When violence is at the border of the visible: the violence of the smallest gestures
From Firenze University Press Journal: The Italian Journal of Family Education
Elisabetta Biffi, University of Milano-Bicocca
Chiara Montà, University of Milano-Bicocca
In this paper, the word “violence” is used in a broad sense, in order to cover the different situations in which people are at risk of being physically and psychologically damaged (Hamby, Grych, 2013), in accordance with the definition provided by the World Health Organisation: «The intentional use of physical force or power, threatened or actual, against oneself, another person, or against a group or community, that either results in or has a high likelihood of resulting in injury, death, psycho-logical harm, maldevelopment or deprivation» (Krug, Mercy, Dahlberg, Zwi, 2002, p. 5).
This definition is also in line with General Comment №13 of the Committee on the Rights of the Child: «For the purposes of the present general comment, “violence” is understood to mean “all forms of physical or mental violence, injury or abuse, neglect or negligent treatment, maltreatment or exploitation, including sexual abuse” as listed in article 19, paragraph 1, of the Convention» (UN Committee on the Rights of the Child, 2011, par. 4).
It has to be noticed that, since the beginning of the twenty-first century, the interest and efforts in facing the violence against children phenomenon is considerably increasing. International conventions, national laws and several child protection strategies have been developed all around the world, with the definition of global strategies and movements which are hardly working in terms of prevention, sensibilization and coping. Despite all these actions, in 2015, 1,7 billion children in the world have experienced forms of interpersonal violence during the past year (Know Violence in Childhood, 2017). These numbers include: 1,3 billion children that experienced corporal punishment at home; 261 mil-lion children in schooling age who experienced peer violence; 100.000 children victims of homicide; 18 million adolescents, aged 15–19 years, sexually abused; 55 million girls aged 15–19 who experimented physical violence.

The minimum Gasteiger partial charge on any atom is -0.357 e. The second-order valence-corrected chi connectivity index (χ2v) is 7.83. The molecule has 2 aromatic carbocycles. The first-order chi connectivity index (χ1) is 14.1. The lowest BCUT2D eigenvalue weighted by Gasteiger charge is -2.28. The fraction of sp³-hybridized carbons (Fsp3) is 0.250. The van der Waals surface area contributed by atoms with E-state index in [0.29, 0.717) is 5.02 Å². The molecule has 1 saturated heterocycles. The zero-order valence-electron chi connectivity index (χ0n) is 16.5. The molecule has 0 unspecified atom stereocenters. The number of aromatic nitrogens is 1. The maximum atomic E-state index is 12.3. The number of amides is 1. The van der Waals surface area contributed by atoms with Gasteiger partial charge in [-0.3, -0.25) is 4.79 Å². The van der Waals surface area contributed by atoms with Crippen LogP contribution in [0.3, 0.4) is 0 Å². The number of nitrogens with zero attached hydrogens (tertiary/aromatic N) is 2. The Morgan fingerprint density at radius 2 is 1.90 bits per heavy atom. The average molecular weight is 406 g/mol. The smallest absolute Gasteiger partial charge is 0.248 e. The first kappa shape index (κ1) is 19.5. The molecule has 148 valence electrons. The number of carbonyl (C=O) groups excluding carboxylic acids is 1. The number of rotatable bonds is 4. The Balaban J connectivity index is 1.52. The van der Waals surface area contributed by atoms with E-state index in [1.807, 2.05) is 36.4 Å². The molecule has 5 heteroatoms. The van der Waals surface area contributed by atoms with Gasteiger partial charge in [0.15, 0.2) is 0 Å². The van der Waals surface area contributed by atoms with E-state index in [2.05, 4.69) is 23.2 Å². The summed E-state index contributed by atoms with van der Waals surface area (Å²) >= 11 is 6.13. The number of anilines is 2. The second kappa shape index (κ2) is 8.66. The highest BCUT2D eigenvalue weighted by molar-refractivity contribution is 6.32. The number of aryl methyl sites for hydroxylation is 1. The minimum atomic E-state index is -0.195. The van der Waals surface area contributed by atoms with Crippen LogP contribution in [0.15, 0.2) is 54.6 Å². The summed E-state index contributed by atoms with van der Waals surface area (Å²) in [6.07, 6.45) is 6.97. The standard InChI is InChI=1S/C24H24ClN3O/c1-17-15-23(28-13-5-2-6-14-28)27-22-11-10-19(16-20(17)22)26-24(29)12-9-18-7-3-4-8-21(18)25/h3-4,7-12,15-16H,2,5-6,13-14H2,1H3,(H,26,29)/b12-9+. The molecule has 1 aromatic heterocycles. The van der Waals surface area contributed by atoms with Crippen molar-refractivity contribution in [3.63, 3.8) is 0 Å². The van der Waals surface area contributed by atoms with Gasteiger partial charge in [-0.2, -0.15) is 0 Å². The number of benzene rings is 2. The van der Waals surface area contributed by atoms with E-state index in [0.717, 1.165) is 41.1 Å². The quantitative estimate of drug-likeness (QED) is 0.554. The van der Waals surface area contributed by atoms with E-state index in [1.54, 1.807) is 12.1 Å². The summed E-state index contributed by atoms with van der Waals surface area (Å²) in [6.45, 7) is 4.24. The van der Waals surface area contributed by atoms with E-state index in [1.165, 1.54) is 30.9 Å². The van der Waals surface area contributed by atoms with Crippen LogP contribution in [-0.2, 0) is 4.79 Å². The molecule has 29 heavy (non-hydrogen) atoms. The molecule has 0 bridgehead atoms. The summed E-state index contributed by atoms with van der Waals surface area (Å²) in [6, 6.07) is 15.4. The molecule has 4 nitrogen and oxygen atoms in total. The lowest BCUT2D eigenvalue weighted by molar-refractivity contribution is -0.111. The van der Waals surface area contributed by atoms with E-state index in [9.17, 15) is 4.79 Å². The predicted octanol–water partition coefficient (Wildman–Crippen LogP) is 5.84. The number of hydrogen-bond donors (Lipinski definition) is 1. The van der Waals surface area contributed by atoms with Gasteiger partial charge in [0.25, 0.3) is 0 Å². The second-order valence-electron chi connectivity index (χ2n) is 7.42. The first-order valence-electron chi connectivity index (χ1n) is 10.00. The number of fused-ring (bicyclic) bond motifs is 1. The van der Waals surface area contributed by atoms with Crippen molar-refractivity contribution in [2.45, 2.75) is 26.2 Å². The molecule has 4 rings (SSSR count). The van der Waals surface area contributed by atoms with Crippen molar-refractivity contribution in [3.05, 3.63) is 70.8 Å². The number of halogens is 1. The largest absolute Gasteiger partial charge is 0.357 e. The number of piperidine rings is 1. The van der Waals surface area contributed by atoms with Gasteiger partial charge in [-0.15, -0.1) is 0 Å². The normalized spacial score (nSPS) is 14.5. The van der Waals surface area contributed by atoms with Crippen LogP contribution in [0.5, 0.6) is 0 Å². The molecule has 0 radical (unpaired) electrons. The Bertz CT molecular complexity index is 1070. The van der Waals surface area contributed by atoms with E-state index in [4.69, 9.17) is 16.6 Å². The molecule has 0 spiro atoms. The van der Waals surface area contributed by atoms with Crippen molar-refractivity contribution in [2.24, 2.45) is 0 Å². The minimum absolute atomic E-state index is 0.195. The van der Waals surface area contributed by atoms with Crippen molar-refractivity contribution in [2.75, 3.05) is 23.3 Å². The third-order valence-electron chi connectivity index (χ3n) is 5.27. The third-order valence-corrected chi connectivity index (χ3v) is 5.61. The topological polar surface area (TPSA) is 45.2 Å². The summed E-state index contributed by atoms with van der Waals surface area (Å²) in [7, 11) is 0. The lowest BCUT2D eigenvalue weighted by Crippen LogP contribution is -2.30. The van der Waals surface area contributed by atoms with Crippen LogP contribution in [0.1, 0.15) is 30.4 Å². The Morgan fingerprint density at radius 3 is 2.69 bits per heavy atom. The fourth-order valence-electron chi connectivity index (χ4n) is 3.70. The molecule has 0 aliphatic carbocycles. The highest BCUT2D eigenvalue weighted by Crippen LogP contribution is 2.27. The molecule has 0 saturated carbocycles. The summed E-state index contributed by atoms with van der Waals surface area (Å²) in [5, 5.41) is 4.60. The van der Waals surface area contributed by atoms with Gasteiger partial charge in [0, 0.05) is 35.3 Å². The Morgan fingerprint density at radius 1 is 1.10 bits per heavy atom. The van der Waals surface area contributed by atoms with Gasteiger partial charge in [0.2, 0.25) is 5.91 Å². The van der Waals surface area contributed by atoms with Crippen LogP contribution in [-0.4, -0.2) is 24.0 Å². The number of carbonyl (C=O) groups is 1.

Despite these horrifying numbers, behind which faces, names, stories are hidden, these forms of violence struggle to emerge, they re-main in the shade because often not perceived as violence; because data is missing; or data is difficult to collect and often is outdated so does not reflect the real situation. The report Know Violence in Childhood (2017) reveals that children could experience violence during their whole growth span. During the pre-natal phase children pay the consequences of violence against their mothers; during early childhood they are exposed to the violence inflict-ed to their primary caregivers and other members of the family and can also be unawarely hurt during episodes of domestic violence. Between five and nine years of age, besides corporal punishment, children are ex-posed to peer violence and punishment in school. With pre-adolescence, the gender difference begins to become relevant: girls are often victims of sexual abuse, and boys are often involved in violence concerning the communities they are part of. There is no safe place either. Homes, institutions, school, online spaces, communities, public spaces, criminal organizations, are all spaces where several forms of violence can be experienced.
One of the reasons that remains at the back of this scenario is that violence does not only referred to the worst practices, which are mostly directed to the bodies of children: as the UN definition of corporal punishment underlined (UN Commitee on the Rights of the Child, 2006), any behavior that causes physical or emotional or psychological sufferance to the child is considered as violent. This definition, which is go-ing to be analyzed in the next paragraph, gives reason to the need of considering as violent even those smallest practices which are based on humiliation and denigration of the child as a form of intervention which can help the child him/herself in ‘being educated’. For this reason, the connection between families and educational services/schools will be considered as fundamental, because it is in the connection between educational styles that the possibility to protect children from the invisible violence is underpinned.
Read Full Text: https://oaj.fupress.net/index.php/rief/article/view/7979